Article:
by Jennifer Pallay
HAMMOND, Ind. (June 11, 2020) – Although graduation looked different for the Bishop Noll Institute Class of 2020, the spirit of joy and celebration remained. On June 4, the school celebrated its 94 graduates with an outdoor ceremony, livestream Mass and pre-recorded commencement program.
The Bishop Noll Class of 2020 received more than $9 million in college scholarship offers and will attend 31 different colleges and universities in eight states. After a tumultuous final few months of their high school careers, the students wanted to come together one last time to close one chapter of their lives before they begin the next adventure.
The celebration included a full day of events starting the morning of June 4 when the Most Rev. Robert McClory, bishop of the Diocese of Gary, celebrated the Baccalaureate Mass for the Class of 2020. McClory, co-celebrants, and members of Bishop Noll’s administration team took part in the Mass, which was filmed at Holy Angels Cathedral and live streamed to the Bishop Noll community. A few hours later, seniors and their families attended a festive drive-thru diploma ceremony in the school parking lot. Families drove through a balloon arch and dropped off their seniors for a celebratory walk past faculty and staff members who have served them throughout their high school careers. With music playing by a DJ, they stepped up to an outdoor stage and picked up their diploma while receiving a socially distanced congratulations from Principal Lorenza Jara Pastrick. Students then returned to their cars and lined up for a Class of 2020 parade through Hammond, ending at Optimist Park.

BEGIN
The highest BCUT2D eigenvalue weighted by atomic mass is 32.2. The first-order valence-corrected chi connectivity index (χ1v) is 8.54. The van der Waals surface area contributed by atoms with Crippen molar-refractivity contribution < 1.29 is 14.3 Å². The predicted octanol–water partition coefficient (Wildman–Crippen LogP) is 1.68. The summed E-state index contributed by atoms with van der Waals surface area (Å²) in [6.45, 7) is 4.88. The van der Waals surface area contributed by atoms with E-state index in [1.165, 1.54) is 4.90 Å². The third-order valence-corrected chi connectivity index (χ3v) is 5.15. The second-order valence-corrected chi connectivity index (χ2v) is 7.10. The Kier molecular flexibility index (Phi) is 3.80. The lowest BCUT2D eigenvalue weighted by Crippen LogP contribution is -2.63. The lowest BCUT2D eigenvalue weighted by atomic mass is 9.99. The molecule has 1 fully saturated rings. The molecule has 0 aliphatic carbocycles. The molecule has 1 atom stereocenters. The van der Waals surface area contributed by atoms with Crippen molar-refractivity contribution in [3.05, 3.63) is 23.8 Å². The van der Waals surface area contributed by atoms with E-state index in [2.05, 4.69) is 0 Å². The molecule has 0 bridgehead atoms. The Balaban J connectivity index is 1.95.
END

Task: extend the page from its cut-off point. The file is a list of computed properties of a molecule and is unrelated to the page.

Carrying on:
Later that night, a pre-recorded formal commencement ceremony aired as students watched at home with their families. It included words and prayers from Principal Pastrick, Bishop Noll President Paul Mullaney, School Chaplain Rev. Kevin Scalf, C.PP.S, and Campus Minister Stacia Bolakowski. In addition, the salutatorian, valedictorian, and commencement speaker gave speeches from the Bishop Noll auditorium.
In his speech, salutatorian Elijah Carrasquillo, of Highland, welcomed guests to Bishop Noll’s first virtual graduation.
“I know it is not the ideal situation, or the ceremony we wanted, but the world is just not a good place right now and being safe, smart, and healthy is important more than ever,” said Carrasquillo, who plans to attend Purdue University West Lafayette. His speech focused on all the class had to be thankful for including their families, Bishop Noll faculty and staff, and each other. Most importantly, he said, was thanking God for the seniors’ ability to share their gifts to make the world a better place.
“Bishop Noll has ingrained an everlasting Catholic identity in us, and it is one of the most important things we will take away from this school. …We have learned to love and treat our neighbor as we would like to be loved and treated. We have been taught to use the gifts and talents we have been blessed with to spread God’s love.”